Statistics Canada has released its livestock estimates as of January, and although sheep numbers are on the rise it’s a bit of a different story for cattle and hogs. Comparing January 2019 to last year, it was the first year-over-year decrease for hog inventories since January 2013. Although there is small increase for cattle, inventories overall have been on the decline since January 2005.
As of the first of January, Canadian farmers had 11.5 million cattle on farm, down 1.1 per cent from January of last year. Inventories were 23.3 per cent below their peak level in January 2005 — this is roughly the same time BSE finished its course in Alberta.
According to Statistics Canada, cattle producers retained less breeding stock last year, as the number of beef heifers held for breeding on Canadian farms was down 1.4 per cent to 553,800 head compared with the same date a year earlier. The number of beef cows decreased 1 per cent to 3.7 million head.
The inventory of calves on January 1 decreased 1.3 per cent to 3.7 million head. On the bright side, the number of feeder heifers increased 1.2 per cent; however, the number of steers decreased 3.4 per cent from January 1, 2018.
More than 72,000 farms reported inventories of cattle and calves, down 1.6 per cent from January last year compared to this year, which is 3.1 per cent lower compared with the same date in 2017.
Canadian farmers had 1.4 million dairy cows and heifers on their farms, up 0.3 per cent from January 1, 2018.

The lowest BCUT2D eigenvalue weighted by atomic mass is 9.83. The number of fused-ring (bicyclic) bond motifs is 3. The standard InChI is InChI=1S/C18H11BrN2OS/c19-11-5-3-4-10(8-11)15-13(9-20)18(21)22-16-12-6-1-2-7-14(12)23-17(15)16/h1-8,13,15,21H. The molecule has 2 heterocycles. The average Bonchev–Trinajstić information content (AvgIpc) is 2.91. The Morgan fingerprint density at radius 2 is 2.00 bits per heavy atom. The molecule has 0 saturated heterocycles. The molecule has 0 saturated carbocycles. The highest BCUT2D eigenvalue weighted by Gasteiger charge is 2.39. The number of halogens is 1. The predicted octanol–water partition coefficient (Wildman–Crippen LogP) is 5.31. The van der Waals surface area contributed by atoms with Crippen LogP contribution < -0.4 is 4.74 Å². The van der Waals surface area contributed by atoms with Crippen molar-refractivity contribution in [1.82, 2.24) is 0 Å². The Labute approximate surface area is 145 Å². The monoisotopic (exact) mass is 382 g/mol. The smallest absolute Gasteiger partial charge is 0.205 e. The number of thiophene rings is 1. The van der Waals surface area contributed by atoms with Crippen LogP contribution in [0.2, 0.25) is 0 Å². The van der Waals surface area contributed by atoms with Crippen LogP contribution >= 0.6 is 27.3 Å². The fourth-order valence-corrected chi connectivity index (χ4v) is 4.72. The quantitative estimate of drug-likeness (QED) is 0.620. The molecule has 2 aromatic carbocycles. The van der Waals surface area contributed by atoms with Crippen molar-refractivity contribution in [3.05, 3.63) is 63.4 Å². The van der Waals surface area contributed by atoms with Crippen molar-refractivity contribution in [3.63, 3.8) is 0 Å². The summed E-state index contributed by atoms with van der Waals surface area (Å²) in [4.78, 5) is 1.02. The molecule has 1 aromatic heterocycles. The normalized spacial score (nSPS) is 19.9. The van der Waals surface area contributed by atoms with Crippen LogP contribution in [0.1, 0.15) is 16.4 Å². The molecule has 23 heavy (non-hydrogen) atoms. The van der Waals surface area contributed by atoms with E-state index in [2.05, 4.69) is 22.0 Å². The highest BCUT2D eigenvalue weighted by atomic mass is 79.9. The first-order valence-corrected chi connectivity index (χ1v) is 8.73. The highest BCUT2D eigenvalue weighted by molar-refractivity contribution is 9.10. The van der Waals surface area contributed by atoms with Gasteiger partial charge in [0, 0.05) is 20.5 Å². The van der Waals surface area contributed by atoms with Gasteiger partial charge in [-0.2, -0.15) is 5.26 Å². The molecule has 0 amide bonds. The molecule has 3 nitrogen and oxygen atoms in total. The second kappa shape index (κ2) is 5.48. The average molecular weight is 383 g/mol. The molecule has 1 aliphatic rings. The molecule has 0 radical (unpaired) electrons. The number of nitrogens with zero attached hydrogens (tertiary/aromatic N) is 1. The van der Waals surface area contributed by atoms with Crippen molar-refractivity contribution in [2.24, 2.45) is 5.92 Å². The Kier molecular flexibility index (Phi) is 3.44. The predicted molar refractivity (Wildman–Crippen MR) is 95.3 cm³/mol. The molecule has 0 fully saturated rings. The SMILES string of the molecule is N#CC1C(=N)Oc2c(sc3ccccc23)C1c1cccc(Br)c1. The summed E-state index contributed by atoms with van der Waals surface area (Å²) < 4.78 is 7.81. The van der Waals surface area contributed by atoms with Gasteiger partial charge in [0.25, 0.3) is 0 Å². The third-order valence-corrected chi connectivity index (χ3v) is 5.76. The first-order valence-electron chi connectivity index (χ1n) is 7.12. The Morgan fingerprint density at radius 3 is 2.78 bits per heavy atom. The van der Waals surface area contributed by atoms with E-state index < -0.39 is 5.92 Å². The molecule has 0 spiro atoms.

High cattle slaughter levels during the second half of 2018 attributed to the increase of total disposition of cattle, which rose 1.6 per cent compared to 2017. Total cattle slaughter rose 3.1 per cent to 1.8 million head in the second half of 2018, marking the third consecutive year-over-year increase.
There was a decrease of 2.3 per cent on international exports of cattle to just over 295,000 head during the second half of 2018 compared with the same period in 2017. Statistics Canada says slaughter cattle prices were lower on average during the second half of 2018 compared with the same period in 2017.
A decrease of 1 per cent occurred last month for hog producers who reported 14 million hogs. That attributes to the first year-over-year decrease in six years.
However, the hog inventory remained 10.1 per cent above the January 1, 2013 level. As of January 1, there were 8,060 farms reporting hogs in Canada, down 1.3 per cent from the same date a year earlier. These farms reported 1.2 million sows and gilts, down 0.1 per cent from January 1, 2018. Exports were also down by 4.2 per cent in the second half of 2018 for a total of 2.6 million hogs. This meant, exports were 51.7 per cent below their peak level during the same period in 2007. Canadian hog prices also decreased in the second half of 2018 compared with the same period in 2017.
Canadian farmers held 842,300 sheep and lambs at the beginning of January which is up 2 per cent compared with the same date in 2018. It’s the second consecutive year-over-year increase.
The ewe flock also increased, with the number of ewes growing to 523,000 head, an increase of 1.8 per cent. Replacement lambs were up 2.9 per cent to 81,200 head. The number of rams edged up 0.4 per cent, to 23,700 head. The number of market lambs increased 2.6 per cent from January 1, 2018, to 214,400 head.
Statistic Canada says that international exports of sheep decreased by 800 head in the second half of 2018, down 33.3 per cent from the same period in 2017.